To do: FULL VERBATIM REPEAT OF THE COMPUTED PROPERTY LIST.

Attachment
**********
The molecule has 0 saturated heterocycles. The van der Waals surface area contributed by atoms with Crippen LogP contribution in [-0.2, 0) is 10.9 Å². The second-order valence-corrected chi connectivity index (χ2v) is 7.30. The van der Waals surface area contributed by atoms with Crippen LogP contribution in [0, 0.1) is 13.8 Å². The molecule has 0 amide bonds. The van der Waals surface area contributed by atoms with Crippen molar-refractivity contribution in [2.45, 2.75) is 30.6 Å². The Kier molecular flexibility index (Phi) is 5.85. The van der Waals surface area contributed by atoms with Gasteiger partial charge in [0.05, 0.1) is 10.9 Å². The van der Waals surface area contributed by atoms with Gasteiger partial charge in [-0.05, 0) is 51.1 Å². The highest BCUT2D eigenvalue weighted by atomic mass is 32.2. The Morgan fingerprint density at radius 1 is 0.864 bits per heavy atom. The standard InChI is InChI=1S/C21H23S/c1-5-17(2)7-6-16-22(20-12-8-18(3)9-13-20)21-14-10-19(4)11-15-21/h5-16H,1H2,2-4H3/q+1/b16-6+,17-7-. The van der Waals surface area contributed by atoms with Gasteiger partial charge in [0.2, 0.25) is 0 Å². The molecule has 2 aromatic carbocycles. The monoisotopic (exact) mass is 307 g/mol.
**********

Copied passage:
The molecule has 0 saturated heterocycles. The van der Waals surface area contributed by atoms with Crippen LogP contribution in [-0.2, 0) is 10.9 Å². The second-order valence-corrected chi connectivity index (χ2v) is 7.30. The van der Waals surface area contributed by atoms with Crippen LogP contribution in [0, 0.1) is 13.8 Å². The molecule has 0 amide bonds. The van der Waals surface area contributed by atoms with Crippen molar-refractivity contribution in [2.45, 2.75) is 30.6 Å². The Kier molecular flexibility index (Phi) is 5.85. The van der Waals surface area contributed by atoms with Gasteiger partial charge in [0.05, 0.1) is 10.9 Å². The van der Waals surface area contributed by atoms with Gasteiger partial charge in [-0.05, 0) is 51.1 Å². The highest BCUT2D eigenvalue weighted by atomic mass is 32.2. The Morgan fingerprint density at radius 1 is 0.864 bits per heavy atom. The standard InChI is InChI=1S/C21H23S/c1-5-17(2)7-6-16-22(20-12-8-18(3)9-13-20)21-14-10-19(4)11-15-21/h5-16H,1H2,2-4H3/q+1/b16-6+,17-7-. The van der Waals surface area contributed by atoms with Gasteiger partial charge in [0.2, 0.25) is 0 Å². The molecule has 2 aromatic carbocycles. The monoisotopic (exact) mass is 307 g/mol.